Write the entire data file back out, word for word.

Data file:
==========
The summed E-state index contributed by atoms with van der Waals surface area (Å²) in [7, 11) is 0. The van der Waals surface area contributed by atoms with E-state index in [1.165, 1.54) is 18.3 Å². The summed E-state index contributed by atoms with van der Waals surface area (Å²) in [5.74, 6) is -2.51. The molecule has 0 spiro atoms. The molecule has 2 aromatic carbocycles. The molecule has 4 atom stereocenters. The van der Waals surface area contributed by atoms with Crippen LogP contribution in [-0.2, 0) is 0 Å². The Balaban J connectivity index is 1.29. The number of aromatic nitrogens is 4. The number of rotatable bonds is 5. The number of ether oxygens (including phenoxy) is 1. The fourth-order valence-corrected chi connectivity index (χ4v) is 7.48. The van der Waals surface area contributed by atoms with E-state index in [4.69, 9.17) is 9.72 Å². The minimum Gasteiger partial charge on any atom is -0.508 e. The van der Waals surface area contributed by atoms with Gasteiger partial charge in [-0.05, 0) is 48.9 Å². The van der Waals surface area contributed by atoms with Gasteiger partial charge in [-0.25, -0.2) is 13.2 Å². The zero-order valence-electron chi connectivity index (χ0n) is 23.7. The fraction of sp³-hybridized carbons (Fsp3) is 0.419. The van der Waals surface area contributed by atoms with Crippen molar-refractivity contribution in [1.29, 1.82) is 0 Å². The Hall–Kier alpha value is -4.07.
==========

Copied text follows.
The summed E-state index contributed by atoms with van der Waals surface area (Å²) in [7, 11) is 0. The van der Waals surface area contributed by atoms with E-state index in [1.165, 1.54) is 18.3 Å². The summed E-state index contributed by atoms with van der Waals surface area (Å²) in [5.74, 6) is -2.51. The molecule has 0 spiro atoms. The molecule has 2 aromatic carbocycles. The molecule has 4 atom stereocenters. The van der Waals surface area contributed by atoms with Crippen LogP contribution in [-0.2, 0) is 0 Å². The Balaban J connectivity index is 1.29. The number of aromatic nitrogens is 4. The number of rotatable bonds is 5. The number of ether oxygens (including phenoxy) is 1. The fourth-order valence-corrected chi connectivity index (χ4v) is 7.48. The van der Waals surface area contributed by atoms with E-state index in [4.69, 9.17) is 9.72 Å². The minimum Gasteiger partial charge on any atom is -0.508 e. The van der Waals surface area contributed by atoms with Gasteiger partial charge in [-0.05, 0) is 48.9 Å². The van der Waals surface area contributed by atoms with Gasteiger partial charge in [-0.25, -0.2) is 13.2 Å². The zero-order valence-electron chi connectivity index (χ0n) is 23.7. The fraction of sp³-hybridized carbons (Fsp3) is 0.419. The van der Waals surface area contributed by atoms with Crippen molar-refractivity contribution in [1.29, 1.82) is 0 Å². The Hall–Kier alpha value is -4.07.